This article focuses on a relatively overlooked dimension of urban development in India: the nature of community-making in new urban spaces. Using concepts from sociological and geographical literature on community formation, it examines the relationship between specific forms of urbanisation in contemporary (neo-liberal) India and community-making processes. The study is situated in the city of Noida within the national capital region in northern India. Examining two habitational forms, that of urban middle-class enclaves and urban villages, we suggest that a model of urbanisation involving eminent domain (the state’s power to acquire private property and convert it into public use) to produce gentrified urban spaces may promote conditions for rival forms of exclusivist community-making, including nativist ‘othering’.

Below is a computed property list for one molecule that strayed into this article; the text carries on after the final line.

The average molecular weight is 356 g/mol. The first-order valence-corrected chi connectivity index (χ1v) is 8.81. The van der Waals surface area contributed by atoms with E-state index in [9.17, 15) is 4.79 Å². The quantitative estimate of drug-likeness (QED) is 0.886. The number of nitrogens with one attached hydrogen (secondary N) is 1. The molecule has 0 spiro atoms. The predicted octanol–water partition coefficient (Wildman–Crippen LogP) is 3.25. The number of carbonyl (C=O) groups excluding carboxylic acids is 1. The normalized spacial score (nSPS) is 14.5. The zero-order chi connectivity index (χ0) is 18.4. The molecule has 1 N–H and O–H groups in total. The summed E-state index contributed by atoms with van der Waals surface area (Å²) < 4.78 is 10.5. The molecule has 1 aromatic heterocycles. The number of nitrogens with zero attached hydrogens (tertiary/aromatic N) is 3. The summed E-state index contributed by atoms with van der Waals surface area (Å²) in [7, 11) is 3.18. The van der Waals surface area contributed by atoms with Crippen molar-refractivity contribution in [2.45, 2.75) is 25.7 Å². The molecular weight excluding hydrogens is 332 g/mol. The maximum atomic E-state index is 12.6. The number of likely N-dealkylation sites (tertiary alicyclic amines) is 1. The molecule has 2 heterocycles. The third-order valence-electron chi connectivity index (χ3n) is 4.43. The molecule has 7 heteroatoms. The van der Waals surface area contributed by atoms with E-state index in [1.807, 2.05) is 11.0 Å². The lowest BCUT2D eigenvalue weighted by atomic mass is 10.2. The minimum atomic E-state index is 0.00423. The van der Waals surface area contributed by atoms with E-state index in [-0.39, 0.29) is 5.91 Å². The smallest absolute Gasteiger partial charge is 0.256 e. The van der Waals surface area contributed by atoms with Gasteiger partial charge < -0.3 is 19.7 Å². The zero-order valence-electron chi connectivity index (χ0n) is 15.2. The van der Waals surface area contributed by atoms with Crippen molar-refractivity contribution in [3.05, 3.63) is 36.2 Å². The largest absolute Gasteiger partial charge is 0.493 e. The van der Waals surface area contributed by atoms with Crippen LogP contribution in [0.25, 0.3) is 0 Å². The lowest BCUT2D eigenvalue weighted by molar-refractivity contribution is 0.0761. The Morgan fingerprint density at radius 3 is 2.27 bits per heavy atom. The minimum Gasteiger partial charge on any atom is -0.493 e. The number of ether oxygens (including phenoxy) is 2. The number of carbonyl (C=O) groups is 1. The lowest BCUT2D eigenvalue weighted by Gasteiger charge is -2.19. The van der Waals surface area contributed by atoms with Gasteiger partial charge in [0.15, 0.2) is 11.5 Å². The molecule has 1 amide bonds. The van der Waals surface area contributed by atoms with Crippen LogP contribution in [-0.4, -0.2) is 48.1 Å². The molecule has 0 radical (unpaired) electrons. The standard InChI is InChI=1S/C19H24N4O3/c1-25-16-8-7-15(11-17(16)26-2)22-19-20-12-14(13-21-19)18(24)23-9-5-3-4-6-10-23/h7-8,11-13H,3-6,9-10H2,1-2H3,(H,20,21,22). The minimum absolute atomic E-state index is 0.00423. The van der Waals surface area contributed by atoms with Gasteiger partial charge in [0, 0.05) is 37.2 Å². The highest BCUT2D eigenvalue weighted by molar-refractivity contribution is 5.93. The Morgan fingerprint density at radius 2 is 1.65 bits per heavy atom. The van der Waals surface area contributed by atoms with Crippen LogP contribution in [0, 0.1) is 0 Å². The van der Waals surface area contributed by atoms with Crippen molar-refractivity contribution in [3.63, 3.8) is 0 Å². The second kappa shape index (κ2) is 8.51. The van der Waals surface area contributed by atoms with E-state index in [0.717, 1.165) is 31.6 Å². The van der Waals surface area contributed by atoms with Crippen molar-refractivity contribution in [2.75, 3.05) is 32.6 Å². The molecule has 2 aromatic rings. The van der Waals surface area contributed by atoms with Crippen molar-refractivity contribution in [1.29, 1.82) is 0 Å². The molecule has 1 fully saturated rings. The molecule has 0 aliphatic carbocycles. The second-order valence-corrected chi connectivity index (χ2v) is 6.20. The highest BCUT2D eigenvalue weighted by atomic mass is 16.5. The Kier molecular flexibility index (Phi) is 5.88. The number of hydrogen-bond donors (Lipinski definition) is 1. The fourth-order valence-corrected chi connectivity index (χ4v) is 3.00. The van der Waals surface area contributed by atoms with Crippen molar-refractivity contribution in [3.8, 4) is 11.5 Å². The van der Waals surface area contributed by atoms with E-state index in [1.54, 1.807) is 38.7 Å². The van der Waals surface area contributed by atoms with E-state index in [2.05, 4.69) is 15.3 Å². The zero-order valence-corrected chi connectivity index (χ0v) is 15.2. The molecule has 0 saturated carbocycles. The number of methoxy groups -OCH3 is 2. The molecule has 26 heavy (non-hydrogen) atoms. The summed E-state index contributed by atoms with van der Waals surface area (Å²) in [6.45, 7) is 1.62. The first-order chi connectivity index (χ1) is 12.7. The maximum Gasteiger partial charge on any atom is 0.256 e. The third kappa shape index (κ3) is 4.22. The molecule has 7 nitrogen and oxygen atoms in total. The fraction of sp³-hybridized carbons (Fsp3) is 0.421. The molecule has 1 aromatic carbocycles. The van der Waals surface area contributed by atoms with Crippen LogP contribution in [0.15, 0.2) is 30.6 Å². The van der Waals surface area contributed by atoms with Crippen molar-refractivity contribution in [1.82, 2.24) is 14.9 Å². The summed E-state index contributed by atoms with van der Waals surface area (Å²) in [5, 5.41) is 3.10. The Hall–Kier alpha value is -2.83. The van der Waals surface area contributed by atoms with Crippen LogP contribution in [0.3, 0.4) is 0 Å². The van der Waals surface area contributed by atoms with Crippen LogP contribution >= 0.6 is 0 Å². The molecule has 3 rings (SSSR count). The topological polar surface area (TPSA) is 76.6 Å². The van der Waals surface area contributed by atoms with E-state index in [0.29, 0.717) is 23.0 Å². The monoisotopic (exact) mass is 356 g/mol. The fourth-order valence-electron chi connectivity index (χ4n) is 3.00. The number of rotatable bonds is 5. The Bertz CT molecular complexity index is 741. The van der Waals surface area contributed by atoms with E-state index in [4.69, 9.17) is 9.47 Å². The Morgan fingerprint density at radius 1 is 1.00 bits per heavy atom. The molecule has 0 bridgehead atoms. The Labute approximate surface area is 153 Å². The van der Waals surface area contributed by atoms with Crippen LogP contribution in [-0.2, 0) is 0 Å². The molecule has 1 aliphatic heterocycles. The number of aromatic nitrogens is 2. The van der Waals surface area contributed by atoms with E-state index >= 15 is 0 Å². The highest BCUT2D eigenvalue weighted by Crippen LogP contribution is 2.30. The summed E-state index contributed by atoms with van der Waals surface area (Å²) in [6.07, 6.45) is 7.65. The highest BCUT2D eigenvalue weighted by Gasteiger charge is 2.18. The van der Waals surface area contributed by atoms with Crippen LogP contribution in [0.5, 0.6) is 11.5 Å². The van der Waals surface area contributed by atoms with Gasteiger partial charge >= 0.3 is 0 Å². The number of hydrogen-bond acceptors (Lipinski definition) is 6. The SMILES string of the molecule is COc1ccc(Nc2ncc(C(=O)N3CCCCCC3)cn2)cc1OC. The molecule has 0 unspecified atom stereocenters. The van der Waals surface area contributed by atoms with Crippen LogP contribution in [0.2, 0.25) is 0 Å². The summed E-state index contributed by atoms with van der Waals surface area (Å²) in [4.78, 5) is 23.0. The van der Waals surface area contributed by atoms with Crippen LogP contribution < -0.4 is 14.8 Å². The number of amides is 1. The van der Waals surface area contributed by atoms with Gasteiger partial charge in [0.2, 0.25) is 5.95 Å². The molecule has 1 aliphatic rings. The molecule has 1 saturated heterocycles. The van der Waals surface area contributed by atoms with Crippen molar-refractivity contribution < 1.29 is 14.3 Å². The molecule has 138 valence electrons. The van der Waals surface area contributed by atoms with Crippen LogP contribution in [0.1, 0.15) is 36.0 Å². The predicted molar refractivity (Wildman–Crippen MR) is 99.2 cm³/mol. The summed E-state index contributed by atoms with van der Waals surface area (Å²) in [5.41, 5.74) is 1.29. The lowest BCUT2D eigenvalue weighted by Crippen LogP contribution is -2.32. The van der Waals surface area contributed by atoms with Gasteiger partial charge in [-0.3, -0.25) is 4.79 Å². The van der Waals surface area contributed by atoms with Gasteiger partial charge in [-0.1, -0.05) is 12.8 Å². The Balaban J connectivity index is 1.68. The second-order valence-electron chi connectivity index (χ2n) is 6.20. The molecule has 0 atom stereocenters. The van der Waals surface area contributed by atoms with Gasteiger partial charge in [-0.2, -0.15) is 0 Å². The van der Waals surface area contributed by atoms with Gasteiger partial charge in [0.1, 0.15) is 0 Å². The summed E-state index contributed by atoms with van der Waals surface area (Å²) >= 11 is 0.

|Journal||Contemporary South Asia|
|Publication status||Accepted for publication - 7 Sep 2022|
- Neoliberal urbanisation
- community formation
- social othering